Although the United States ranks among one of the richest nations in the world, poverty persists throughout the country. However, in the midst of the plenty, defining American poverty is an arduous task. When brand new model cars and upscale mansions dot city streets and suburbs, what exactly constitutes as poverty in the land of the rich and free?
According to the Institute for Research on Poverty, the federal poverty guideline (with the exception of Alaska and Hawaii) for a household in 2013 consisting of one individual is $11,490, while the threshold for a family of four is $23,550. The national poverty lines delineated by the federal government were initiated after the work of Mollie Orshansky, a statistician who worked with the Social Security System in the 1960’s.
Orshansky calculated the poverty level by estimating the average proportion of income that a family sets aside for groceries in conjunction with the average standard of living. Since the cost of food changes from year to year along with the socially-acceptable standard of living, the federal government adjusts Orshansky’s formula for calculating the annual poverty line by accounting for inflation.
Poverty guidelines provide the minimum income level in order to ascertain eligibility for federal poverty assistance programs such as Head Start for education, Food Stamps for sustenance, the National School Lunch Program for nutrition, and the Low-Income Home Energy Assistance Program for energy costs. However, other programs such as Temporary Assistance for Needy Families do not implement poverty guidelines when determining an individual’s or a family’s eligibility.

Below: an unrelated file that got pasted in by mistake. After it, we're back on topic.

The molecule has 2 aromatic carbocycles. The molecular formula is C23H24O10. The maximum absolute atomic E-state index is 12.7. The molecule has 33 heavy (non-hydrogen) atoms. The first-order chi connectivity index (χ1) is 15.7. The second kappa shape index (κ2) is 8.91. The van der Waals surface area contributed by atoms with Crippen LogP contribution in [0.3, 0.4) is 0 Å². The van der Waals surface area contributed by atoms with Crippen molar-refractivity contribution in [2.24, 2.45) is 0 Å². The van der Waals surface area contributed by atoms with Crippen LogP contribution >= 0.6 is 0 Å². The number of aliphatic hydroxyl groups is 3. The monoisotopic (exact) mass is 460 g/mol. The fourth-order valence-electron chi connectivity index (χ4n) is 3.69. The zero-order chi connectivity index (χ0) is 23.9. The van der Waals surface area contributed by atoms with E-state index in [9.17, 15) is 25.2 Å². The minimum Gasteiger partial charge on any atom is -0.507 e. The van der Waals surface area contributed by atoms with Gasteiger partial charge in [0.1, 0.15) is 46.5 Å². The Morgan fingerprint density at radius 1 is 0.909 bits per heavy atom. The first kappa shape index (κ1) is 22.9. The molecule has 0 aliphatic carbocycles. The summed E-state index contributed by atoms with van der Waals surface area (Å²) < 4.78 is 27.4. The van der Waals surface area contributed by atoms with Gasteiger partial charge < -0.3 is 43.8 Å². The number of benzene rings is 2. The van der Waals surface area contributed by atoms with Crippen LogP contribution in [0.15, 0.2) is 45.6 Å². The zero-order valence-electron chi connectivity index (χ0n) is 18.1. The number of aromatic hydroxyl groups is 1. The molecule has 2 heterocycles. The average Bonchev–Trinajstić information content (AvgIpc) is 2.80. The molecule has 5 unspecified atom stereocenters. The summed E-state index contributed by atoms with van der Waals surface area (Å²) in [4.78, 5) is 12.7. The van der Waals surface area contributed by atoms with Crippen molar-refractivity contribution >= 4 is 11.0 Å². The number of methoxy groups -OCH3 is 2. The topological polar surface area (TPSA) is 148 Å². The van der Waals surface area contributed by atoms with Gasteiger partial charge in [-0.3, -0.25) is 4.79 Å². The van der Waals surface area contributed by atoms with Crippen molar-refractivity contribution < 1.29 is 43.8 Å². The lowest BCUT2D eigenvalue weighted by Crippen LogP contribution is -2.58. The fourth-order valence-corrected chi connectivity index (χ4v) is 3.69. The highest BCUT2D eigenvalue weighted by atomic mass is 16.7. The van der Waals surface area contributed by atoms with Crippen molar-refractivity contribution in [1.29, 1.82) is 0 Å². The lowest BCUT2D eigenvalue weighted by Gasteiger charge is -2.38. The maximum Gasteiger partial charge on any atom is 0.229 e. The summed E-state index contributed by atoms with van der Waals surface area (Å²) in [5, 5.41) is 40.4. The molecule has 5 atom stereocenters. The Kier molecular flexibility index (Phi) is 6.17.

However, according to a 2007 Gallup poll, many Americans agree that $23,550 is not a sufficient measure of poverty for a family of four. According to Orshansky’s measure of poverty, the poverty guideline for a family of four today, should actually amount to $41,000, meaning that with current poverty guidelines, many Americans who are classified as above the poverty line are actually near or within poverty, but, by government standards, fail to quality for many assistance programs.
Despite government-initiated assistance programs, for the second consecutive year, the U.S. poverty rate hovered at 15 percent in 2013 according to a report released by the U.S. Census Bureau, meaning that between 2012 and 2013, little progress at had been made in providing adequate relief for the estimated 46.5 million impoverished Americans. Quite dismayingly, roughly 34 percent (16 million) of the individuals living in poverty in the United States are children. Therefore, the poverty line must be recalibrated and reflect the true costs of living in America in order to initiate a substantial decline in the federal poverty rate.
– Phoebe Pradhan